A  History of Classic Racing  50cc Motorcycles


The Oval Race Track - Chariot Racing to the 50cc Wasps

From Wikipedia, the free encyclopaedia. The Circus Maximus (Latin for "largest circus") is an ancient Roman chariot-racing stadium and mass entertainment venue in Rome, Italy. In the valley between the Aventine and Palatine hills, it was the first and largest stadium in ancient Rome and its later Empire. It measured 621 m (2,037 ft) in length and 118 m (387 ft) in width and could accommodate over 150,000 spectators. In its fully developed form, it became the model for oval race tracks throughout the Roman Empire. The site is now a public park.

The Circus Maximus was designed for chariot racing and although other events were held there, at one time they had one hundred races a day but reduced the number of laps to five to fit them all in.

In the present time, in  Europe, Oval track racing is a form of Cycling and Motorsport that is contested on an oval-shaped race track. An oval track differs from a road course in that the layout resembles an oval, as in Old Rome, and generally the bends are taken in only one direction: the direction of traffic is almost universally anti-clockwise.

Brooklands was a 2.767-mile (4.453 km) motor racing circuit and aerodrome built near Weybridge in Surrey, England, United Kingdom. It opened in 1907 and was the world's first purpose-built 'banked' motor racing circuit as well as one of Britain's first airfields, which also became Britain's largest aircraft manufacturing centre by 1918, producing civil airliners like the Viscount and VC-10.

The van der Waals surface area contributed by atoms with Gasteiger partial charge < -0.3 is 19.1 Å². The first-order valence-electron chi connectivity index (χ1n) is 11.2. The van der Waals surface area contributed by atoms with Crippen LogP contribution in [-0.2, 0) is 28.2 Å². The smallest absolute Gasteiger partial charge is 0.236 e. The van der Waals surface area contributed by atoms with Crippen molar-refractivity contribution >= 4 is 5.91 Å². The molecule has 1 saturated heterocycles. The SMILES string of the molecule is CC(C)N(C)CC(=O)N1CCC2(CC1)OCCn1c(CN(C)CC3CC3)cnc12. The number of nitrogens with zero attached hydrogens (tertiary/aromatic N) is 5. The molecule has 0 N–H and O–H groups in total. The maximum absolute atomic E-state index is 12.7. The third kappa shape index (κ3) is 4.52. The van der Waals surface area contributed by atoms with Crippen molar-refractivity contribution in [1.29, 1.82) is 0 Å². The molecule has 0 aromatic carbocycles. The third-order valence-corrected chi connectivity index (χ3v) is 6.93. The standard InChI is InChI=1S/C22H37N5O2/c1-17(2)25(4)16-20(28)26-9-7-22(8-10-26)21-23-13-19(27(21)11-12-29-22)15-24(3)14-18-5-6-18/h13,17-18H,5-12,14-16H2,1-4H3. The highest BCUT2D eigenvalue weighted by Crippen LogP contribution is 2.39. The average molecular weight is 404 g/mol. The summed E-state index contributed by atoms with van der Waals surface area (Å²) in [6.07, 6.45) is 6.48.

The circuit hosted its last race in August 1939 and today part of it forms the Brooklands Museum, a major aviation and motoring museum, as well as a venue for vintage car, motorcycle and other transport-related events.

Requirements of speed and spectator visibility led to the Brooklands track being built as a 100 ft (30 metres) wide, 2.767 mi (4.453 km) long, banked oval. The banking was nearly 30 feet (9.1 m) high in places. In addition to the oval, a bisecting "Finishing Straight" was built, increasing the track length to 3.369 miles (5.422 km), of which 1.250 miles (2.012 km) was banked. It could host up to 287,000 spectators in its heyday.

Currently smaller oval tracks often have similar banked turns and some, despite the name, are not precisely oval, and the shape of the track can vary. Going back to the 40s 50s and 60s many were out-door and consisted of dirt or cinders. 

Three of these track types were used for 50cc motorcycle racing in the late 1950s and on into the 1960s. The Gosling Cycle Stadium, California Kart Track in Dunstable, and The Paddington Cycle Track, London. I have some information on racing at the Gosling Stadium, Welwyn Garden City but little on the other two. Picture left: A 50cc motorcycle race in 1962 being held on a banked corner, oval track in England.